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BW Businessworld

Let’s Start Talking, Now

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Barack Obama, re-elected president of the United States, will start his new term in January. Xi Jinping, who will lead China for the next decade, will start his stint soon after. The two will have to become friends if they are to ensure that the global economy’s baby steps towards recovery are not crushed midway.

The US economy is not in a good shape and about to fall off a “fiscal cliff” if the Democrats and the Republicans can’t fix a deal on taxes and spending cuts. If the US does trip and gets into a double-dip recession, China will hurt too and badly due to their close linkages. In the larger scheme of things, therefore, the two leaders will have to find ways to work together even while battling for global influence.

Will it be easy? No, not necessarily, but there is an advantage the two sides are starting with. For the Chinese, Obama is a known commodity. They have dealt with him earlier and mostly know which way he would turn. There is a degree of comfort. Had it been Mitt Romney, who was threatening to brand Beijing an economic enemy on his first day in office, the Chinese crystal ball gazing would have vastly different in nature. Similarly, Obama knows China’s new leaders, which will be helpful.

The Chinese agenda for its dealings with the re-elected US president was set soon after Obama was declared a winner, and on the day the Chinese Communist Party began its meetings to finalise its new leadership. Xinhua, the official news agency, said in a commentary that it was time for the Obama administration to rethink its policy on China as relations between the two countries could decide the future of the world order.

While it is true that ties between what are now the world’s two biggest economies have witnessed massive growth in the past 30 years, the United States has been extremely wary of China’s political and economic rise that threatens its hegemony not only in Asia but the world. China’s situation hasn’t been very different; it continues to eye the US as a challenger even while the Chinese people would want to emulate the American lifestyle.

China’s growth has been stupendous, but its efforts to raise the living standards of its people have been marred by a rising rich-poor gap and a one-party-led political system that doesn’t allow the government’s criticism. Political corruption is rampant and scandals have brought down high-ranking government officials and rattled the Communist party leadership, which understands that it needs to keep people on its side if it has to continue to be in power.

Outgoing President Hu Jintao’s opening speech at the just-party congress in Beijing was telling. While he promised that the country’s GDP would double by 2020, he also specifically dealt with the issue of high-level corruption. Hu said that if the corruption issue were not handled well, it could prove fatal not only for the party but also for the state.

To double its GDP China needs to do two things – push for higher wages so that domestic consumption increases and reduces reliance on exports, and ensure that the external environment is stable so that it can focus on internal problems that need to be tackled urgently. It also needs to restructure its economy – shifting from high-investment in state enterprises to a regime that allows more flexibility. Then there will be pressure to recalibrate its currency, which Beijing will allow only slowly. In effect, China will have enough to deal with as it focuses on its core than periphery in its quest to become a bigger power.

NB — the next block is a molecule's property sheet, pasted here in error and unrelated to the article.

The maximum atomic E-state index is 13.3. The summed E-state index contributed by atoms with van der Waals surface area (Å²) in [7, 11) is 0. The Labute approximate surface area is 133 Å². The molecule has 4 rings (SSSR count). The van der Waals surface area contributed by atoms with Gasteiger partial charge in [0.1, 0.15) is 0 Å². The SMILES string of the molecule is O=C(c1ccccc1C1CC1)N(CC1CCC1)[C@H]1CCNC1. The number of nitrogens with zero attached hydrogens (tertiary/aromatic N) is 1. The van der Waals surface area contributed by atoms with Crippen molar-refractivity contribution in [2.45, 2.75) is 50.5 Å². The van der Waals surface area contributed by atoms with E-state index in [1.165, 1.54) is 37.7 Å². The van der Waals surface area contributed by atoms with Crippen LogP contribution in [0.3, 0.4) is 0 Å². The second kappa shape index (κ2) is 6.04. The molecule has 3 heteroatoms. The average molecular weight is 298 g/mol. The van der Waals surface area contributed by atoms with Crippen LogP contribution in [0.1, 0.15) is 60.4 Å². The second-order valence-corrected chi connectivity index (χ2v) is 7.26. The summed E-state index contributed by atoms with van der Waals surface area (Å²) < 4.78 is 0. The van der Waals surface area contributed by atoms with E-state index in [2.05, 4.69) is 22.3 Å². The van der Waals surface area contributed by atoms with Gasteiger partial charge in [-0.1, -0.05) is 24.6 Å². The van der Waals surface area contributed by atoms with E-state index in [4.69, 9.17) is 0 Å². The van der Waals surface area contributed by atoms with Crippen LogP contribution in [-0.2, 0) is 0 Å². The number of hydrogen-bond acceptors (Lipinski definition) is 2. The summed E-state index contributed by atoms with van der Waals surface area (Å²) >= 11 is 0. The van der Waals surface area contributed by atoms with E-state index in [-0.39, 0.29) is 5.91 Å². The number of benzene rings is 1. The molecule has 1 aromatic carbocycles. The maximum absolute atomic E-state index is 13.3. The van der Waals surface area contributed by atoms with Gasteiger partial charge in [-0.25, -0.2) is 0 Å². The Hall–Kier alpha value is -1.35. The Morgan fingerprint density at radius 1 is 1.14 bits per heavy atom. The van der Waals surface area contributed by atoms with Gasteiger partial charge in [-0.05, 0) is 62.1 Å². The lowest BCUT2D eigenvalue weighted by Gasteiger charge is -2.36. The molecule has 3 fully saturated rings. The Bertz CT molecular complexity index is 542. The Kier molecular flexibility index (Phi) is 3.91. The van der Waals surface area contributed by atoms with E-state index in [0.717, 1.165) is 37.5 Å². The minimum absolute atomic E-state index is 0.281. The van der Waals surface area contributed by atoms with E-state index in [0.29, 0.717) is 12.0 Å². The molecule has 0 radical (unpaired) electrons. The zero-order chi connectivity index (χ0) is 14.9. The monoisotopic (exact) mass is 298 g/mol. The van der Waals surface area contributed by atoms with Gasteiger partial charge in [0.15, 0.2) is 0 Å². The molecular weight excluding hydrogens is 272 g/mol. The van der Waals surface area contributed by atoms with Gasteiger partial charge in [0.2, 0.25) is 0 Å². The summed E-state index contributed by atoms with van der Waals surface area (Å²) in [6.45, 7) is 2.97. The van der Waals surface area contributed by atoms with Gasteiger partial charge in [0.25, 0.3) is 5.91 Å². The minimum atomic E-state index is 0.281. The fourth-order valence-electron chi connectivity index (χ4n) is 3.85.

And that’s the message it is sending to Washington: make peace as we are important (and you know it) and willing to work together if the anti-China rhetoric is put to rest as a peaceful world is in each other’s interest. There is also an element of threat in that Beijing would not work with the United States on critical global issues such as environment, North Korea, Iran and the global economy if Washington doesn’t fall in line, or at least show it is willing to take Chinese concerns into account.

A bleeding United States, battling to plug an economic hole, create jobs and find common political ground to address tax increases and spending cuts that could hit people badly, also needs to focus on domestic issues and get its house in order than worry about global problems. Washington’s decision to get out of Afghanistan and keep a low profile on Syria are indications that Obama might want to spend more time worrying about what’s happening on Capitol Hill than elsewhere in the world.

However, Obama’s shift towards greater engagement with Asia and his visit to China’s immediate neighbor Myanmar – the first ever by a US president – could create short-term hiccups. But eventually it will all boil down to the ability to trust each other for long-term gains.

Obama will be starting his last four-year term and will be keen to stamp his legacy on domestic and foreign policy. Xi, on the other hand, will be poised for a longer run. He will still be around six years after Obama’s departure from the global stage. For somebody who’s not from the Deng Xiaoping era and, therefore, free from the past political baggage, Xi will have an opportunity to stamp his signature on China and the world.

Xi and Obama need to start engaging each other on issues that impact the larger world. They have to realize that they can’t just be fair-weather friends or blame the other for their ills. They will have to make compromises give each other space – lots of space as a weakening United States and a rising China slug it out on the world stage. The talking process has to start now.

(The author is President, Public Affairs, South Asia, Genesis Burson-Marsteller and former Editor, Khaleej Times, Dubai. He has a deep interest in China and Southeast Asia. Views are personal)